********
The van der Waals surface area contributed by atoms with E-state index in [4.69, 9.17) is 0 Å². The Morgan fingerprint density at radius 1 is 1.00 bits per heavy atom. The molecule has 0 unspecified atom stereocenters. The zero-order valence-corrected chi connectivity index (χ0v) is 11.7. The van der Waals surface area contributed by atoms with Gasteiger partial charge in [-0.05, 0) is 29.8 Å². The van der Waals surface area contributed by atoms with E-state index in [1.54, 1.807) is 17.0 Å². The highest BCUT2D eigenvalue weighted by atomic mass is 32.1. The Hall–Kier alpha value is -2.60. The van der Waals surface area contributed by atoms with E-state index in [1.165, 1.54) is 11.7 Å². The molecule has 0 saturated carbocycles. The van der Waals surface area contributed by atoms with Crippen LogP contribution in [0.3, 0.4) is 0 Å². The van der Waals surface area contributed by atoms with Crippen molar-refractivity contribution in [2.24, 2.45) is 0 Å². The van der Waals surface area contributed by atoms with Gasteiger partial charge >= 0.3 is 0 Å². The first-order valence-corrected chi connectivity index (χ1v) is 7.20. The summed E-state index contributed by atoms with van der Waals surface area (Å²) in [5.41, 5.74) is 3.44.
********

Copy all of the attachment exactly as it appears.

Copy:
The van der Waals surface area contributed by atoms with E-state index in [4.69, 9.17) is 0 Å². The Morgan fingerprint density at radius 1 is 1.00 bits per heavy atom. The molecule has 0 unspecified atom stereocenters. The zero-order valence-corrected chi connectivity index (χ0v) is 11.7. The van der Waals surface area contributed by atoms with Gasteiger partial charge in [-0.05, 0) is 29.8 Å². The van der Waals surface area contributed by atoms with E-state index in [1.54, 1.807) is 17.0 Å². The highest BCUT2D eigenvalue weighted by atomic mass is 32.1. The Hall–Kier alpha value is -2.60. The van der Waals surface area contributed by atoms with E-state index in [1.165, 1.54) is 11.7 Å². The molecule has 0 saturated carbocycles. The van der Waals surface area contributed by atoms with Crippen LogP contribution in [0.3, 0.4) is 0 Å². The van der Waals surface area contributed by atoms with Crippen molar-refractivity contribution in [2.24, 2.45) is 0 Å². The van der Waals surface area contributed by atoms with Gasteiger partial charge >= 0.3 is 0 Å². The first-order valence-corrected chi connectivity index (χ1v) is 7.20. The summed E-state index contributed by atoms with van der Waals surface area (Å²) in [5.41, 5.74) is 3.44.